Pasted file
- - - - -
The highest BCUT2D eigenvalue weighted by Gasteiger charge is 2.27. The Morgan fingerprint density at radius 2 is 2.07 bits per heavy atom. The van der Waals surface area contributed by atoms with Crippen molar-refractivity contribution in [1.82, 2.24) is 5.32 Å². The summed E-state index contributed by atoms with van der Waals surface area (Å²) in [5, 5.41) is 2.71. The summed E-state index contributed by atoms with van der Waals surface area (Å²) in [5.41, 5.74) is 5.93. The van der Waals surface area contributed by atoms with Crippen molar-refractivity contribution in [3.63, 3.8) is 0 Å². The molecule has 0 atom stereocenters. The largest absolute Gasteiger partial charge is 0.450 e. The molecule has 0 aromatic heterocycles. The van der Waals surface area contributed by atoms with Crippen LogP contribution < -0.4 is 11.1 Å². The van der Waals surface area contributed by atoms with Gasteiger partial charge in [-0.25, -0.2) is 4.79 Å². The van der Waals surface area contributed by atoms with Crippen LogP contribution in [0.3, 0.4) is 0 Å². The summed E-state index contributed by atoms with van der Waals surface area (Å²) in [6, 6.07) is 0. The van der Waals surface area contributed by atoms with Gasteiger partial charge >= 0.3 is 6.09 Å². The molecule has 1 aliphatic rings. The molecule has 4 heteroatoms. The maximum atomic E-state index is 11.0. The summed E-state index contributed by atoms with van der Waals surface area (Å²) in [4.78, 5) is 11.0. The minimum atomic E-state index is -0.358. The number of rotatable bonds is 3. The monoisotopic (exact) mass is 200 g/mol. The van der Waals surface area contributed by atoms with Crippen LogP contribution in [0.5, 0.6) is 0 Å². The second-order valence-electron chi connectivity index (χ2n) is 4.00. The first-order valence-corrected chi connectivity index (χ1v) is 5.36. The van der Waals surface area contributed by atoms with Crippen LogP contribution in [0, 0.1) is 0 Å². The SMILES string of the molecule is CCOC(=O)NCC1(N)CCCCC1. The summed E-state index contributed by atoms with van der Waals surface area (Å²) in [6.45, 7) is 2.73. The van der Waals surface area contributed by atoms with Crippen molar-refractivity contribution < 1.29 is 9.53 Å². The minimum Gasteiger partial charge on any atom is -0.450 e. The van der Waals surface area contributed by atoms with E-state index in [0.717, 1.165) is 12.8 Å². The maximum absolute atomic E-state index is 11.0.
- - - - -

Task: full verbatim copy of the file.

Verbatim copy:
The highest BCUT2D eigenvalue weighted by Gasteiger charge is 2.27. The Morgan fingerprint density at radius 2 is 2.07 bits per heavy atom. The van der Waals surface area contributed by atoms with Crippen molar-refractivity contribution in [1.82, 2.24) is 5.32 Å². The summed E-state index contributed by atoms with van der Waals surface area (Å²) in [5, 5.41) is 2.71. The summed E-state index contributed by atoms with van der Waals surface area (Å²) in [5.41, 5.74) is 5.93. The van der Waals surface area contributed by atoms with Crippen molar-refractivity contribution in [3.63, 3.8) is 0 Å². The molecule has 0 atom stereocenters. The largest absolute Gasteiger partial charge is 0.450 e. The molecule has 0 aromatic heterocycles. The van der Waals surface area contributed by atoms with Crippen LogP contribution < -0.4 is 11.1 Å². The van der Waals surface area contributed by atoms with Gasteiger partial charge in [-0.25, -0.2) is 4.79 Å². The van der Waals surface area contributed by atoms with Crippen LogP contribution in [0.3, 0.4) is 0 Å². The summed E-state index contributed by atoms with van der Waals surface area (Å²) in [6, 6.07) is 0. The van der Waals surface area contributed by atoms with Gasteiger partial charge >= 0.3 is 6.09 Å². The molecule has 1 aliphatic rings. The molecule has 4 heteroatoms. The maximum atomic E-state index is 11.0. The summed E-state index contributed by atoms with van der Waals surface area (Å²) in [4.78, 5) is 11.0. The minimum atomic E-state index is -0.358. The number of rotatable bonds is 3. The monoisotopic (exact) mass is 200 g/mol. The van der Waals surface area contributed by atoms with Crippen LogP contribution in [0.5, 0.6) is 0 Å². The second-order valence-electron chi connectivity index (χ2n) is 4.00. The first-order valence-corrected chi connectivity index (χ1v) is 5.36. The van der Waals surface area contributed by atoms with Crippen LogP contribution in [0, 0.1) is 0 Å². The SMILES string of the molecule is CCOC(=O)NCC1(N)CCCCC1. The summed E-state index contributed by atoms with van der Waals surface area (Å²) in [6.45, 7) is 2.73. The van der Waals surface area contributed by atoms with Crippen molar-refractivity contribution < 1.29 is 9.53 Å². The minimum Gasteiger partial charge on any atom is -0.450 e. The van der Waals surface area contributed by atoms with E-state index in [0.717, 1.165) is 12.8 Å². The maximum absolute atomic E-state index is 11.0.